MONDAY, SEPTEMBER 24, 2018: A documentary film made by a South Australian farmer keen to discover the real impacts of fracking is screening at the Denmark Civic Centre on Thursday, September 27 at 7pm.
Organiser of the screening, Denmark resident Barb Thayne said fracking was an issue that concerned many local people and the film highlighted the costs of the industry to regional communities, farmers and water supplies.
“The State Government will soon decide whether or not to lift a moratorium on fracking currently protecting much of WA,” Ms Thayne said.
“Fracking threatens land, water, health and climate stability and while the south coast is not yet covered by fracking leases it may be something we have to face in the future if fracking is given the greenlight in WA.
“The film shows what life is like for people forced to live in a fracking zone. It is not something we need or want to happen anywhere in WA including in our region.
“We hope that the State Government will legislate a permanent ban on fracking in WA and we have been collecting petitions in Denmark and Albany to that effect.”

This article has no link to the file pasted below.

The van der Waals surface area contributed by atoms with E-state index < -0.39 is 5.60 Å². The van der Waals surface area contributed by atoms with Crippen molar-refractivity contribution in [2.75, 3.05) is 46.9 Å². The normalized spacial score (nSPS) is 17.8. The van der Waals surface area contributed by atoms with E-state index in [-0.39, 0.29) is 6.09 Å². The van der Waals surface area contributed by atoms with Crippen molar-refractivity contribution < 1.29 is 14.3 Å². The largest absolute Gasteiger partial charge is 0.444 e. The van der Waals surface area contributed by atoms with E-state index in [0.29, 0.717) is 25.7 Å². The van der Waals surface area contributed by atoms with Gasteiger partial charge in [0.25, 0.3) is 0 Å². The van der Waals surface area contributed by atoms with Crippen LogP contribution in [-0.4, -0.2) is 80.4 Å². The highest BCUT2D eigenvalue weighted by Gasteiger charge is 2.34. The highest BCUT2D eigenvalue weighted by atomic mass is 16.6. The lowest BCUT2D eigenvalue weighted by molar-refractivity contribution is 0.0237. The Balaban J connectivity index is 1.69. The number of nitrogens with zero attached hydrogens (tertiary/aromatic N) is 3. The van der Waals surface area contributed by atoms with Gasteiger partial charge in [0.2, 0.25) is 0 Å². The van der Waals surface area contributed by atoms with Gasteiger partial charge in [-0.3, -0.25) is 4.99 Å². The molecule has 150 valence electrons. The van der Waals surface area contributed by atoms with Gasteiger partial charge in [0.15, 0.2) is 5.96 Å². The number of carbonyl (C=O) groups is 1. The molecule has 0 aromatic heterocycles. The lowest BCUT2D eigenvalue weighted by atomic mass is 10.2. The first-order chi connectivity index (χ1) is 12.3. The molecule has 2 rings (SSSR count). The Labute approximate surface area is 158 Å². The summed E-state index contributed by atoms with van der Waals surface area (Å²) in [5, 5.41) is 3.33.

The film, Pipe Dreams Fractured Lives was made by South Australian beef and lamb producer David Smith who was prompted into action after the fracking industry set its sights on his region.
Concerned at what fracking might mean to land, water and farming Smith hired a film crew and set off on a quest to uncover the real impacts of the fracking industry.
His remarkable journey saw him travel across Australia and overseas to meet people on the frontline of the fracking gasfields.
The results of that journey are told in this edge-of-the-seat new feature length documentary film which goes to the heart of the communities that lie in the fracking zones of Queensland and North America and examines the human cost of this massive industry.
David Smith is a fifth-generation farmer from south east South Australia.
“I just come with a bucket full of determination. Our family farm produces beef and prime lamb and relies heavily on ground water for stock water and irrigating pasture,” Smith says.
“Around 2014 the first exploration well was drilled in the SE of SA searching for unconventional gas.
“This is plain stupid. South Australia has less than 5 per cent of its land suitable for intensive agriculture and the SE is half of that area … it is the food bowl of South Australia.”
Using telephone directories to call strangers living in fracking areas in the US, Smith soon had a wealth of stories to tell from people severely impacted by the fracking industry.
He used the same approach to find his interviewees in the Queensland gasfields and he soon had the basis for a compelling documentary.
The film will screen at the Denmark Civic Centre on Thursday September 27 with doors opening at 6.30pm for a 7pm start. Tickets are $10 with children under 16 admitted free.
The screening will be followed by an update on the local campaign and a Q&A with a representative from Lock the Gate in WA.